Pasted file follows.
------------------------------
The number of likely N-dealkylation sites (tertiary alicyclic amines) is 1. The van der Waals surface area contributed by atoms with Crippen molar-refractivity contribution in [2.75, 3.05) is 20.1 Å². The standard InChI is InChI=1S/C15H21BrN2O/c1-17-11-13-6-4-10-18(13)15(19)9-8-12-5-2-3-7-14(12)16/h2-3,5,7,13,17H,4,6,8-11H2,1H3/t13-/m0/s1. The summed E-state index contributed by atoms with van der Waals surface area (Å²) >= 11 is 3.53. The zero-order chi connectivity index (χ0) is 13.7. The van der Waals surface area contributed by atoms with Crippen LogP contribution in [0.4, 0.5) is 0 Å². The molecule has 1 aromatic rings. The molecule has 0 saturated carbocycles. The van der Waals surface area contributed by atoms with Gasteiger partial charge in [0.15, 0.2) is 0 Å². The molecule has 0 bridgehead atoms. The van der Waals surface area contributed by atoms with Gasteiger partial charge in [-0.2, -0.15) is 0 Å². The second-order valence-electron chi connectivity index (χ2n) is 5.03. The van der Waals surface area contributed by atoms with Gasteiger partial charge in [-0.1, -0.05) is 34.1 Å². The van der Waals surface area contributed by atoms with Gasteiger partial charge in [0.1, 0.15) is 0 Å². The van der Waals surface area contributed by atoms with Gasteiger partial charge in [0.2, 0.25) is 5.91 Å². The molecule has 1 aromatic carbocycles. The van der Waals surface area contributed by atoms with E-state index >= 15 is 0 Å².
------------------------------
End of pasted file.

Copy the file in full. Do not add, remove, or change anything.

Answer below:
The number of likely N-dealkylation sites (tertiary alicyclic amines) is 1. The van der Waals surface area contributed by atoms with Crippen molar-refractivity contribution in [2.75, 3.05) is 20.1 Å². The standard InChI is InChI=1S/C15H21BrN2O/c1-17-11-13-6-4-10-18(13)15(19)9-8-12-5-2-3-7-14(12)16/h2-3,5,7,13,17H,4,6,8-11H2,1H3/t13-/m0/s1. The summed E-state index contributed by atoms with van der Waals surface area (Å²) >= 11 is 3.53. The zero-order chi connectivity index (χ0) is 13.7. The van der Waals surface area contributed by atoms with Crippen LogP contribution in [0.4, 0.5) is 0 Å². The molecule has 1 aromatic rings. The molecule has 0 saturated carbocycles. The van der Waals surface area contributed by atoms with Gasteiger partial charge in [0.15, 0.2) is 0 Å². The molecule has 0 bridgehead atoms. The van der Waals surface area contributed by atoms with Gasteiger partial charge in [-0.2, -0.15) is 0 Å². The second-order valence-electron chi connectivity index (χ2n) is 5.03. The van der Waals surface area contributed by atoms with Gasteiger partial charge in [-0.1, -0.05) is 34.1 Å². The van der Waals surface area contributed by atoms with Gasteiger partial charge in [0.1, 0.15) is 0 Å². The van der Waals surface area contributed by atoms with Gasteiger partial charge in [0.2, 0.25) is 5.91 Å². The molecule has 1 aromatic carbocycles. The van der Waals surface area contributed by atoms with E-state index >= 15 is 0 Å².